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Indio Police Command Unit Association v. City of Indio

California Court of Appeals, Fourth District, Third Division

September 15, 2014

INDIO POLICE COMMAND UNIT ASSOCIATION et al., Plaintiffs and Respondents,
v.
CITY OF INDIO et al., Defendants and Appellants.

Appeal from a judgment and postjudgment order of the Superior Court of Riverside County, No. INC1203493 Randall Donald White, Judge.

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COUNSEL

Jones & Mayer, Paul R. Coble and Jamaar M. Boyd-Weatherby for Defendants and Appellants.

Law Offices of Stephen J. Horvath, Stephen J. Horvath and Marc J. Berger for Plaintiffs and Respondents.

OPINION

O’LEARY, P. J.

The City of Indio (the City) and its chief of police appeal from a judgment granting a permanent injunction in favor of the Indio Police Command Unit Association (the PCU), and two of its police officer members, prohibiting the City from implementing a planned reorganization of the City’s Police Department’s (the Department’s) command staff until it demonstrated full compliance with the “meet and confer in good faith” requirements of the Meyers-Milias-Brown Act (MMBA) (Gov. Code, § 3500.5 et seq.).[1] They also

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appeal from the postjudgment order granting the PCU its attorney fees under Code of Civil Procedure section 1021.5. The appellants contend the injunction was improper because the City sufficiently complied with its meet and confer obligations, and the trial court abused its discretion bye awarding the PCU attorney fees. We reject their contentions, affirm the judgment and postjudgment order, and remand with directions.

FACTS & PROCEDURE

The PCU

The PCU is the employee organization that represents the Department’s sworn command staff in the positions of sergeant, lieutenant, and captain, and it is the only organization with the right to meet and confer on behalf of those command staff officers. In 2008, the PCU had 19 members, but by 2012, due to attrition and hiring freezes, its membership was down to 14. Police Lieutenant Johnny Romero (Lt. Romero) was the PCU’s elected president; Police Sergeant Christopher Hamilton (Sgt. Hamilton) was the PCU’s elected vice-president; and Police Lieutenant Phillip Han (Lt. Han), was the PCU’s elected secretary/treasurer.

The PCU negotiated a Comprehensive Memorandum of Understanding with the City on behalf of its members in effect from July 1, 2009, to June 30, 2012 (the MOU) governing wages, hours, and other terms and conditions of employment. Relevant here, paragraph 7.2 of the MOU provides that although the City has the right to institute layoffs, “Prior to instituting any layoffs, the City agrees to meet with the PCU to discuss alternatives.”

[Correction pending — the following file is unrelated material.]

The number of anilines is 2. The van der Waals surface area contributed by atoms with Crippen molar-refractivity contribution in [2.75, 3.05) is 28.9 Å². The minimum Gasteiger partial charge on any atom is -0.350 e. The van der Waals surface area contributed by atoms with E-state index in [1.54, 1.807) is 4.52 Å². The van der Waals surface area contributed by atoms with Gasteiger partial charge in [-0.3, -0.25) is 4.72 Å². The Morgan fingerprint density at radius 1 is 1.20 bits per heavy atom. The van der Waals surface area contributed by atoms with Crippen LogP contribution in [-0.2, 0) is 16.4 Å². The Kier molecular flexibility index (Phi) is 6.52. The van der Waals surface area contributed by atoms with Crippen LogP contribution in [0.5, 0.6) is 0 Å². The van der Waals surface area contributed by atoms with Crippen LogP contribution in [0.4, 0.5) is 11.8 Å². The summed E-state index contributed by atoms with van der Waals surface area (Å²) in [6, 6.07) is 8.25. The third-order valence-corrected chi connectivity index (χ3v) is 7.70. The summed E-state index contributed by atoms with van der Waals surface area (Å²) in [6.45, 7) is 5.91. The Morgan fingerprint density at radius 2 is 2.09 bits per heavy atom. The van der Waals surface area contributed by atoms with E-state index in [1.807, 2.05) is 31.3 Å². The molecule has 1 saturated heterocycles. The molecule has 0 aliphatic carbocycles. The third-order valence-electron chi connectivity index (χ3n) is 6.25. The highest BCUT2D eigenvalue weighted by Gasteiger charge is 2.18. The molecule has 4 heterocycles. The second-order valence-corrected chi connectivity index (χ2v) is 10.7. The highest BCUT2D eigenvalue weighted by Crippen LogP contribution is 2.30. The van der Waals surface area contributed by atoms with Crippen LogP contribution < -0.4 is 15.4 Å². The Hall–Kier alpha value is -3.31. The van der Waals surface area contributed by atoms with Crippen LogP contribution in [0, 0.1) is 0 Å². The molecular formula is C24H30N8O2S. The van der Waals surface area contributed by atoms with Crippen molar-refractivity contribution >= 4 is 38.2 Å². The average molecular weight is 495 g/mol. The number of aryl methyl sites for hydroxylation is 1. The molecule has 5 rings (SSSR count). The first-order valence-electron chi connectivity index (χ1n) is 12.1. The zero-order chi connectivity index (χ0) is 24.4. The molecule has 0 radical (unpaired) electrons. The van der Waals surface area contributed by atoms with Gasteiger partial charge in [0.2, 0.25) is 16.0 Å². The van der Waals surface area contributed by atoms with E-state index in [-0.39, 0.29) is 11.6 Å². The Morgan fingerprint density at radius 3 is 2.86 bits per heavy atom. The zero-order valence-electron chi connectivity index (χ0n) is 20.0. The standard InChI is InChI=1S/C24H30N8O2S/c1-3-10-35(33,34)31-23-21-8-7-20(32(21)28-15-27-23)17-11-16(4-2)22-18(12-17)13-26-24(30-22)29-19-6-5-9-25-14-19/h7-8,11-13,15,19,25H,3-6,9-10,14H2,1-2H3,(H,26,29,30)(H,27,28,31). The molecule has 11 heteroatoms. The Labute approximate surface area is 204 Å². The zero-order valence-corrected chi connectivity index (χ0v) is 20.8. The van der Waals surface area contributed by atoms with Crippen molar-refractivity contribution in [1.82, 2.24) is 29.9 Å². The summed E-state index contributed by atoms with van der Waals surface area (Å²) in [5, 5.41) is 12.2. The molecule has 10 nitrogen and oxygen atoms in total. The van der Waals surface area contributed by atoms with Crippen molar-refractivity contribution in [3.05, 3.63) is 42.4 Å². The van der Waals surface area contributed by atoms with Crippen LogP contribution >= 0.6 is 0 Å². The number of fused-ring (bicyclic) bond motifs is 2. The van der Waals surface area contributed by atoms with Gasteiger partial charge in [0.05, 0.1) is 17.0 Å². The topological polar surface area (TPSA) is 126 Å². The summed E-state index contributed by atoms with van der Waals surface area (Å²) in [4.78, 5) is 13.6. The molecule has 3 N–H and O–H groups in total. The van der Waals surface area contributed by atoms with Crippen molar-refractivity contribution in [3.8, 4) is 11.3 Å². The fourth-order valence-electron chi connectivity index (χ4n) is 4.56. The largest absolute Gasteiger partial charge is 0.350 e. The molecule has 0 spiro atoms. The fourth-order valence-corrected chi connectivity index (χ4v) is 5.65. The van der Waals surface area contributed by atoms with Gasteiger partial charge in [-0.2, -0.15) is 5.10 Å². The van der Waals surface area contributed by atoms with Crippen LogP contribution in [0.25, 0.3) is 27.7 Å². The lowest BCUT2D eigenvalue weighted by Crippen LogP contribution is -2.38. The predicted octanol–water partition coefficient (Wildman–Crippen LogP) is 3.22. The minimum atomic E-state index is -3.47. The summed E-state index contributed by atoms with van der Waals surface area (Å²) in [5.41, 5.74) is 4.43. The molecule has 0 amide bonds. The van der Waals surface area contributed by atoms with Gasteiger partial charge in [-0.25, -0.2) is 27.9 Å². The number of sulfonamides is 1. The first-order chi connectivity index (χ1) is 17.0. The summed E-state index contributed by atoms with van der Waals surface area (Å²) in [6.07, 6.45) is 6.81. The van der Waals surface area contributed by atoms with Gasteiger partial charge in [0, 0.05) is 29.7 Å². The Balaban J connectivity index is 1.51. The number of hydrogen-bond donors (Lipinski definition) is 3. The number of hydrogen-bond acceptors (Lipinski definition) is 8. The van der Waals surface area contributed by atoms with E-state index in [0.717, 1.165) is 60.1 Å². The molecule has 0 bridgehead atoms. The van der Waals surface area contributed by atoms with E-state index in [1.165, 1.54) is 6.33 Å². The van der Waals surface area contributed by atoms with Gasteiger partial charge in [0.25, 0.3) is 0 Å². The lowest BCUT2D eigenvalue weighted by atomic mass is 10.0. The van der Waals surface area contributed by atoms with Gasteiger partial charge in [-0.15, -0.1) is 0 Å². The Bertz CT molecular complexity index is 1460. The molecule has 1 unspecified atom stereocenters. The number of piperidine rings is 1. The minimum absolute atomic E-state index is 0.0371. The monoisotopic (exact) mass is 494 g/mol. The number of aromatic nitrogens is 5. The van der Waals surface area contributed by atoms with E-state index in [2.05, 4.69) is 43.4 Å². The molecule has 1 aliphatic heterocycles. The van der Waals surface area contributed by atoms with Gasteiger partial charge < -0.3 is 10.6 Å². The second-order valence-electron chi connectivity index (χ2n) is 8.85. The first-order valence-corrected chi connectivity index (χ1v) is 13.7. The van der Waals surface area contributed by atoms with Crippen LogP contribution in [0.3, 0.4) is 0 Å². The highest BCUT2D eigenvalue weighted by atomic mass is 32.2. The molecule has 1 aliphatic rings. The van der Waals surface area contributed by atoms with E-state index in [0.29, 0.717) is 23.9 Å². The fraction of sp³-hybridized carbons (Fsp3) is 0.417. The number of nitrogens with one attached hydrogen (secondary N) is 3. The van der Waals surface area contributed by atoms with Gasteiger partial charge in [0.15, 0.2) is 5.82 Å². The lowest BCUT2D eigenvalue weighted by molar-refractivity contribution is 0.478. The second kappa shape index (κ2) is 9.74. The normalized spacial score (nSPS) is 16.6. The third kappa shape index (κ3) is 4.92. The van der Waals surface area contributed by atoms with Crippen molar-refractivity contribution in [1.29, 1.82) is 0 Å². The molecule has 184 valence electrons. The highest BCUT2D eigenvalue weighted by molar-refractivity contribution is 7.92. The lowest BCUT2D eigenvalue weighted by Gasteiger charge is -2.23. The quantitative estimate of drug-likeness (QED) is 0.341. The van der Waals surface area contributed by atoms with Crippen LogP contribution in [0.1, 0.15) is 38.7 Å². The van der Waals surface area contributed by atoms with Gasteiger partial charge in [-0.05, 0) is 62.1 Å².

In June 2011, during the City’s fiscal crisis, the PCU and the City agreed to a “Side Letter” providing for furloughs and reduction in benefits. The Side Letter provided the MOU would be extended through June 30, 2013, and all recruitments for new or vacant positions would be subject to city council approval.

Planned Reorganization

In January 2012, Richard P. Twiss (Chief Twiss) was hired as police chief. On March 13, 2012, Chief Twiss wrote to the PCU’s legal counsel, Wendell Phillips, informing the PCU he intended to implement a “strategic reorganization” of the Department’s command structure that would eliminate the captain and the four lieutenant positions. The reorganization would create three new positions—two division commanders (sworn positions) and one administrative services manager (an unsworn position), to replace the Department’s second tier and midlevel command management. Once implemented, there

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would be nine sergeant positions and five corporal positions. Chief Twiss advised Phillips he planned to discuss the reorganization with the involved employees and pursuant to the MOU was requesting to meet with Phillips to discuss the matter. The reorganization plan would become effective July 1, 2012.

Phillips replied via an e-mail on March 14, 2012, seeking further clarification and inquiring if the Department was attempting to engage in the meet and confer requirement of the MMBA. The Department’s legal counsel responded on March 15, that whether a reorganization took place was not subject to collective bargaining under the MMBA because reorganization of the Department’s command structure was a management right. However, the City agreed the impact any such reorganization would have on employees was subject to collective bargaining, and the City and Chief Twiss intended to meet and confer with regard to those impacts. The Department’s attorney stated Chief Twiss was still working on the proposed reorganization plan, and after it was finished and approved by the city manager, the plan would be provided to the PCU and there would be a meet and confer opportunity.

On April 3, the City’s human resources manager, advised Lt. Romero, as president of the PCU, in writing about the final details of the reorganization plan. The captain and lieutenant positions would be eliminated and replaced with two division commanders, who would be part of the executive management group, and one administrative manager, who would be part of the unrepresented group, and layoffs would be required. Under the MOU’s seniority rules, the current captain could bump down to one of the new commander position (which was a lower classification than captain). However, because the commander position would be a higher classification than lieutenant, the current lieutenants would have to compete for the second commander position. A qualified lieutenant could bump down to the administrative manager position, or a qualified sergeant could make a lateral move to that new position. Under seniority rules three current lieutenants, including Lt. Romero, were eligible to bump down to sergeant positions. One current lieutenant, Lt. Han, had the least seniority in the entire command staff, and would be laid off (unless he was hired as the administrative manager). Three current sergeants, including Sgt. Hamilton, could bump down to corporal positions (in which case they would no longer be members of the PCU but would be represented by the separate police officer’s association). On April 19, the City gave the affected employees written notification of the changes to their employment status.